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By Staff | Feb 27, 2015

The reduction we have seen in farm-stored inventory being sold recently is being credited to the drop that has taken place in commodity values.

While this is one factor in the total situation, it is not the entire cause. What could be more of a reason is the large amount of deferred money that has been rolled over to this year, and the fact farmers are not being fiscally pressured into selling inventory.

This is a development that could limit the amount of sales that would have taken place even if futures were not depressed such as they are.

This decision to hold inventory off the cash market could have two negative implications for farmers.

One is that if they become lethargic in their marketing they could easily miss a chance at a profitable sale.

Another possibility, and one that could have a greater impact on revenue, is that inventory can easily go out of condition if not properly checked. This means not only could a farmer miss a chance at making a profitable sale, but could also take an unnecessary quality discount as well.

We are once again hearing debate take place over what the United States should be blending ethanol.

There is a group that is asking for a total reform of the current Renewal Fuels Standard, including the capping of ethanol blending at 10 percent.

Opponents of a higher blend rate claim it will raise food and feed grain costs to unprofitable levels. Ethanol supporters claim these accusations are unfounded, and a higher blend rate is needed to keep the industry profitable.

A recent report issued by the University of Michigan is also causing concerns in the biofuel industry. According to the study, current biofuel policies actually increase emissions that are harmful to the environment.

This is mainly from increased crop production and fertilizer use, as well as fuel manufacturing processes.

The report claims the current models used to determine environmental impacts are incorrect, and once they are updated, they will show a less favorable picture for biofuels.

There is increased talk in the market surrounding U.S. ethanol exports and how they are needed to provide economic support to the industry.

According to recent Census data, the United States exported 836 million gallons of ethanol in 2014. While this was less than the record 1.2 billion gallons exported in 2011, it was well above the 85 million gallons exported in 2013.

U.S. ethanol exports seem to depend heavily upon Brazilian needs, which some economists believe will continue to grow.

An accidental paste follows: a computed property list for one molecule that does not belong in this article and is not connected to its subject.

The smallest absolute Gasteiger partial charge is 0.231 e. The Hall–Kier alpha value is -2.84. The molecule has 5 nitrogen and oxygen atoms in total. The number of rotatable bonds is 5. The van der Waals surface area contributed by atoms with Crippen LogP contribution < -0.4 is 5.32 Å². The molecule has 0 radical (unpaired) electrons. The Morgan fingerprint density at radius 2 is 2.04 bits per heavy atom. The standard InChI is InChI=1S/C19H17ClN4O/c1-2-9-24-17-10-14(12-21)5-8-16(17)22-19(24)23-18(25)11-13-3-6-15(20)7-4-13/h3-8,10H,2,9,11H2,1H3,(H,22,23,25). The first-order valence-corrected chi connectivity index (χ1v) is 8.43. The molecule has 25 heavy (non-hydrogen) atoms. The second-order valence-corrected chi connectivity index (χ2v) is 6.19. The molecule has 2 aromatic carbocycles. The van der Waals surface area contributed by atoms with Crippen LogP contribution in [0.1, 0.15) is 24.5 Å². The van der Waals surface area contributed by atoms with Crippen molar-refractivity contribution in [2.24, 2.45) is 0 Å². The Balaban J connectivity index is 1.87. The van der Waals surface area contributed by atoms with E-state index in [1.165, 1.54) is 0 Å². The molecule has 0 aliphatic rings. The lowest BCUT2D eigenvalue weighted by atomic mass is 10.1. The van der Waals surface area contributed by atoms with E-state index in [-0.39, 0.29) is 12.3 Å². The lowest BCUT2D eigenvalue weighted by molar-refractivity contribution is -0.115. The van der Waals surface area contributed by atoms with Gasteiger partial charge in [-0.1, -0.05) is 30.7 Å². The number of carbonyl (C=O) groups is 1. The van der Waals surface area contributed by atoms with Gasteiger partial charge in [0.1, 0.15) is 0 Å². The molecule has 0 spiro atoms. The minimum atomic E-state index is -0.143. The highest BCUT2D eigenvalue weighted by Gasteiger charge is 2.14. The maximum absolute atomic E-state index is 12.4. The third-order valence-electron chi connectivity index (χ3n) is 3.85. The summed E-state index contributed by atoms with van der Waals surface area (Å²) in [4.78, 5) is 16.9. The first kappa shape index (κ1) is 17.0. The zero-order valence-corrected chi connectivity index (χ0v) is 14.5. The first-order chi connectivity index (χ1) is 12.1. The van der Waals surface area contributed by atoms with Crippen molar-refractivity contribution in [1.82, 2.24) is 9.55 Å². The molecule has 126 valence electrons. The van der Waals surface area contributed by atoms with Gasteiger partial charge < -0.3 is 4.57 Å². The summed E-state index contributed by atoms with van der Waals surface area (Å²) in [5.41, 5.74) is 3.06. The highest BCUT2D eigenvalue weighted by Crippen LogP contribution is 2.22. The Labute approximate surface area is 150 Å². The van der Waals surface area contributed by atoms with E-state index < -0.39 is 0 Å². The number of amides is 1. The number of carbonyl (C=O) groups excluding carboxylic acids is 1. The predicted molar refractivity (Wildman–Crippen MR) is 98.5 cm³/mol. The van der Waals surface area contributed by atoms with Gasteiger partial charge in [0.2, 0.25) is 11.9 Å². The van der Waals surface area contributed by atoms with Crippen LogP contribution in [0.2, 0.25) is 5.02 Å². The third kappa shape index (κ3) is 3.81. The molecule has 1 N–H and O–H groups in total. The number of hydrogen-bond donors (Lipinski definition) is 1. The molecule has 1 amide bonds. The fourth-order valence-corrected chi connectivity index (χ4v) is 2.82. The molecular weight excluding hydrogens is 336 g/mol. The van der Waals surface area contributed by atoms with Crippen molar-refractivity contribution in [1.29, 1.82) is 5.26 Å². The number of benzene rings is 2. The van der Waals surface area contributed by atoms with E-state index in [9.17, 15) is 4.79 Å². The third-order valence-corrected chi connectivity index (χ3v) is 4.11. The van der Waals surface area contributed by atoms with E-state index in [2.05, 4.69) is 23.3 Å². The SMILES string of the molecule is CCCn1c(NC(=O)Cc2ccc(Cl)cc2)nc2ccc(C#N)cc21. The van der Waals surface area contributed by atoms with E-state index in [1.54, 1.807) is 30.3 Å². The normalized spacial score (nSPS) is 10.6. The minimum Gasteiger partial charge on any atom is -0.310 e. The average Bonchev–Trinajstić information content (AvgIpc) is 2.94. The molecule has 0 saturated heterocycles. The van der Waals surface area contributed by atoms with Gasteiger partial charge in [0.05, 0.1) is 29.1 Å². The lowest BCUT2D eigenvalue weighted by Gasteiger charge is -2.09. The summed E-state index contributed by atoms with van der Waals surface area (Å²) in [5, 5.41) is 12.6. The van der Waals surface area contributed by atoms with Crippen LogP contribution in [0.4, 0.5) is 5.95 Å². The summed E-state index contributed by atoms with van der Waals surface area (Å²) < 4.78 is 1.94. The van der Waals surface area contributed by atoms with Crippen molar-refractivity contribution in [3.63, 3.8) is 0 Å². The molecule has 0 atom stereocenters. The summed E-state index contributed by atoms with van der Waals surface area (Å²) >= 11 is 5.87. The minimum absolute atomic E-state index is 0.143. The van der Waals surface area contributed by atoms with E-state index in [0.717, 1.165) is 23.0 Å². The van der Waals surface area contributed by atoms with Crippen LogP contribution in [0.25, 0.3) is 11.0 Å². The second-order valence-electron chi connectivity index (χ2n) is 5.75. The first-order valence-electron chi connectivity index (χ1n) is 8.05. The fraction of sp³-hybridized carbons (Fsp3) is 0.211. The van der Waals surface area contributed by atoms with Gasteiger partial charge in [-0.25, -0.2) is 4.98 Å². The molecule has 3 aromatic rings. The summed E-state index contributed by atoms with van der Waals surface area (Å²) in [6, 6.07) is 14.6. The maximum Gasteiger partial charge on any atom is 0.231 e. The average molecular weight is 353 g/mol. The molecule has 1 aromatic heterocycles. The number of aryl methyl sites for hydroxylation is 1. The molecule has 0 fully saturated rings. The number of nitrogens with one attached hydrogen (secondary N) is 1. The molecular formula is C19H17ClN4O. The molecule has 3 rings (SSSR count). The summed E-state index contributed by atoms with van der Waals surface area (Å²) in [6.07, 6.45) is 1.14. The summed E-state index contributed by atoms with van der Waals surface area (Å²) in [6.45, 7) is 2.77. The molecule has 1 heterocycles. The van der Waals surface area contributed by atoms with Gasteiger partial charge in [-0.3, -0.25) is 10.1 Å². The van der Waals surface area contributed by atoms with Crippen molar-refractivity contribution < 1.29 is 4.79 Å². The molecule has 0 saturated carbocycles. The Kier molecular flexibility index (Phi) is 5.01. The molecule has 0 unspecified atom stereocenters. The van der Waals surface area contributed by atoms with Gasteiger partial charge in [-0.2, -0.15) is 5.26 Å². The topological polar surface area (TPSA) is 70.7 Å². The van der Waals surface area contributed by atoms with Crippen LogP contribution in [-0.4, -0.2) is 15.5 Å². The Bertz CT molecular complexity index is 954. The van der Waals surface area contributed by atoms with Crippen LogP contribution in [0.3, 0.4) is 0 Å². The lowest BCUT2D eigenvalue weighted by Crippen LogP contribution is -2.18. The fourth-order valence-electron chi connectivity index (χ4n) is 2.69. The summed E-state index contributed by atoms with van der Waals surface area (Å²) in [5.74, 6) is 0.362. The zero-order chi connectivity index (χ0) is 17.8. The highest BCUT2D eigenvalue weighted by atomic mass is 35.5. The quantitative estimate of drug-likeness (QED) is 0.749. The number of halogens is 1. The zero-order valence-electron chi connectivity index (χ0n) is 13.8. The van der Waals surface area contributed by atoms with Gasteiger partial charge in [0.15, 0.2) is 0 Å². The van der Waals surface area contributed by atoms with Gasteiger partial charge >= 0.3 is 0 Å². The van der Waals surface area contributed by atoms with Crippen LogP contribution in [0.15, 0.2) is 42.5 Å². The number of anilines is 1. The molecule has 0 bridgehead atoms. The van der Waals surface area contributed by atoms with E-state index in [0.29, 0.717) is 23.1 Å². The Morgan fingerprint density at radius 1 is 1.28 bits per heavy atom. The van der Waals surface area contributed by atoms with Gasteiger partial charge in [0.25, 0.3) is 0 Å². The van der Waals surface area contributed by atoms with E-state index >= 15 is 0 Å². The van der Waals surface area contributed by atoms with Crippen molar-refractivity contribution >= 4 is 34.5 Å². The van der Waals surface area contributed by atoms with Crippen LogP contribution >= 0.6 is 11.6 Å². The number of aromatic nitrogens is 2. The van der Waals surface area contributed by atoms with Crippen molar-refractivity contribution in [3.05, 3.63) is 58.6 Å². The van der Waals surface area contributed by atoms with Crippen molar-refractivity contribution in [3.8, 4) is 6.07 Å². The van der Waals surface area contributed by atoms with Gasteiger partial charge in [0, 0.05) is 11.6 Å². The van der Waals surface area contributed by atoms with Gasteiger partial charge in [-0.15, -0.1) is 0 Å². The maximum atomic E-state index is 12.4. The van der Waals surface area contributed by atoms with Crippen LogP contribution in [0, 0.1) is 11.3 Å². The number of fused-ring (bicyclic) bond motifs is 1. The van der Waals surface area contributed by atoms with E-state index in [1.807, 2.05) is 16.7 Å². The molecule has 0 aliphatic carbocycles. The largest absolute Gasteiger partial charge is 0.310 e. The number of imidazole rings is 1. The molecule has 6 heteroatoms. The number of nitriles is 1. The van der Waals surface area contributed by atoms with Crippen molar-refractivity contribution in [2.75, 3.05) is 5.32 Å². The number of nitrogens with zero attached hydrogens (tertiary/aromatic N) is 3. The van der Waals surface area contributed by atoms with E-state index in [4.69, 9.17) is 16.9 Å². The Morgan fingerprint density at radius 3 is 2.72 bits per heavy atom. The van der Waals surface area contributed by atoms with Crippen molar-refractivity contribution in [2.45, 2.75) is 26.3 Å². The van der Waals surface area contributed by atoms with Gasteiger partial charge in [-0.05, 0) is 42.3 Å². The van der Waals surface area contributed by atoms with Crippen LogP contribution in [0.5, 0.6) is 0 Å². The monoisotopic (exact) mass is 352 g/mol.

Census data also gave a positive outlook on distiller grain exports.

In 2014 the United States exported 11.3 million metric tons of DDGs, up from 9.7 million metric tons in 2013. What was most positive in the report was that even with GMO concerns and obstacles, China imported 4.37 million metric tons of DDGs last year, very close to the 4.49 million tons in 2013.

Trade continues to take this year’s possible corn-ending stocks and new crop yield estimates, and determine what a fair market value is. Given the current stocks-to-use on corn, economists believe futures will trade near $4.20 per bushel into spring.

At the same time, a new crop yield estimate below 165 bushels per acre will likely cause new crop futures to rally, even if old crop holds steady.

The threat of acreage loss as we head in to the spring planting season could easily have the same impact on futures values.

The same type of scenario is being done on soybeans, but projections are much different.

Even though carryout was reduced in last week’s balance sheets, it is still considerably larger than a year ago.

There is also a likelihood of global soybean reserves by March 1 being 20 to 25 million metric tons larger than a year ago.

Forecasters believe this will pressure soybean values to the $9 per bushel range this summer barring a significant weather event.

Karl Setzer is a commodity trading advisor/market analyst based in the West Bend office of MaxYield Cooperative. He can be reached at (800) 383-0003.

The opinions and views in this commentary are solely those of Karl Setzer. Data used for this commentary obtained from various sources believed to be accurate. This commentary is intended for informational purposes only and is not intended for developing specific commodity trading strategies. Any and all risk involved with commodity trading should be determined before establishing a futures position.

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